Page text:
Well, I may have had a few beers before posting. It was a Friday evening, you know…
Anyway, on the more serious side of all things brewed, this is something I have actually given a bit of thought to. Budweiser is known as “the King of Beers.” It is a self-proclaimed title but the good folks at Anheuser-Busch had a bit of a foundation to make this claim. Budweiser was, at the time, one of the biggest selling beers in the United States. It also, not surprisingly, had clever marketing and one of the larger advertising budgets for U.S. beers. For a few decades Budweiser and beer became somewhat synonymous (much like Xerox means make copies, “Coke” means a carbonated soft drink of any variety in much of the southern U.S., “Google” means to perform an online search, etc.).
What was the largest selling beer in the U.S. for the first half of the 20th century? Schlitz. Why? Again, the not very surprising answer is advertising. It was the “Beer that made Milwaukee Famous.” It enjoyed one of the top two spots, along side of Budweiser, until the mid-1970’s. I remember Schlitz very well. It was the beer my Dad drank! So what happened to Schlitz? They faced some worker strikes in the 70’s, changed ownership and in order to cut costs, slashed their advertising budget. Within a few short years Schlitz faded into obscurity.
While Schlitz was declining and Budweiser was in its supreme ascendancy, another brewer cleverly began a massive – and I do mean massive – advertising campaign for what I am sure all here will agree is a lesser quality product, Miller Light. “The tastes great/less filling” commercials that filled the air during every televised sporting event in the U.S. became ingrained with American culture. Its only televised competition was the obligatory Clydesdales and Budman commercials.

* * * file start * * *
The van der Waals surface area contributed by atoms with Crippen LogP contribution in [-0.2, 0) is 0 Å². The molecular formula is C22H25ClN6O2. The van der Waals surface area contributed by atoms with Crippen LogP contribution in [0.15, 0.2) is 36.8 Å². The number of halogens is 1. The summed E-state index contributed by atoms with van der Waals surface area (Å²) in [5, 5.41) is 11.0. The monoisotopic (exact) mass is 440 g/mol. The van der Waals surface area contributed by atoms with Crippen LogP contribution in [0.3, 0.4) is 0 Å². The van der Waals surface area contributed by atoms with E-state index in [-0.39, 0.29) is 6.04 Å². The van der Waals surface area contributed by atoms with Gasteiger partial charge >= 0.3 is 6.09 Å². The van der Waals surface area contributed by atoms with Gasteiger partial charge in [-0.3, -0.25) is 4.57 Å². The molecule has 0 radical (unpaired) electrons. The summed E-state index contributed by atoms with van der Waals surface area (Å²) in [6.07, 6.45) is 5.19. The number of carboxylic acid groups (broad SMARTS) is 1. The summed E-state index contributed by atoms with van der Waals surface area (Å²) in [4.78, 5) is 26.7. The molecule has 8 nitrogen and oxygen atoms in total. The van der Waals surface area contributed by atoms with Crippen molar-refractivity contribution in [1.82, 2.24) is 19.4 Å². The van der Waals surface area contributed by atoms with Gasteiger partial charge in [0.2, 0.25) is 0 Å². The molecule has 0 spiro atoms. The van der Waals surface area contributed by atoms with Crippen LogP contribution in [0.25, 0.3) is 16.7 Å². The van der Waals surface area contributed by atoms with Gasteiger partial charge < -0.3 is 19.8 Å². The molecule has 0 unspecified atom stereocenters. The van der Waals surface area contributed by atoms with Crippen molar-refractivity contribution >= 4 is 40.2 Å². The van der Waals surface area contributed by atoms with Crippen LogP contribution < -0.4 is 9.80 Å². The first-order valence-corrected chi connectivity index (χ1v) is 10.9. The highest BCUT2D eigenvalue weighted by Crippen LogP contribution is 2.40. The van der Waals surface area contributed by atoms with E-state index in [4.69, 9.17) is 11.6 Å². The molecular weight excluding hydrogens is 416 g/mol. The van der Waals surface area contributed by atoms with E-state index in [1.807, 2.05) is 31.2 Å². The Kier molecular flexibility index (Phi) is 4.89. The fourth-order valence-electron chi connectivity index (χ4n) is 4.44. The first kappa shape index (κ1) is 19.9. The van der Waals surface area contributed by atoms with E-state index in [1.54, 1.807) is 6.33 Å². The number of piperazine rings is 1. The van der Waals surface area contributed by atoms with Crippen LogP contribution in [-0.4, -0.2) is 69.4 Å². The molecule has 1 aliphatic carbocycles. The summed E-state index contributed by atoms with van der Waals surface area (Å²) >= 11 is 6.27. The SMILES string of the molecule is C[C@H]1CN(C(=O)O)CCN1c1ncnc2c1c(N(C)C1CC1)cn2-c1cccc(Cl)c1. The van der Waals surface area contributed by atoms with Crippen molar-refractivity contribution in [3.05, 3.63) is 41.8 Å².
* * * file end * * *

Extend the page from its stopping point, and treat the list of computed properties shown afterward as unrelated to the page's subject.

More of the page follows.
The only other beer to have any impact on U.S. consumers got the best free advertising in history, the – dare I say it? Yes, I dare! – the cinematic masterpiece, “Smokey and the Bandit” bootlegging a truckload of Coors while Sheriff Buford T. Justice remained in hot pursuit. When Coors finally was brought east of the Mississippi – legally – it had an immediate impact and high sales moving into the #3 spot (behind #1 Budweiser and #2 Miller Light).
Americans are uniquely impressionable, in my opinion. We buy what we are told. Whomever spends the most on advertising wins. Madison Avenue actually controls the nation and, quite possibly, the world.
All that being said, my original post was a bit tongue in cheek. I have run across a few micro-brews I actually like. Most micro-brews are, however, swill. They are nasty, bitter tasting, vomit inducing liquids of low quality and high price. So, instead of mistreating my taste buds on a gamble I will usually just buy whatever the Madmen tell me to. It may not be great but I will at least keep from involuntary convulsions.
If I run across any of the beers or ales previously mentioned by the more discerning I will probably be compelled to try them. When I do, I will render my critique.
But tonight my friends, I am going to travel at 90+ mph across Interstate 40 in a big rig, east bound and down with Bandit, Snowman, Frog and Fred… with a can of Coors within easy reach. It just doesn’t get any more American than that.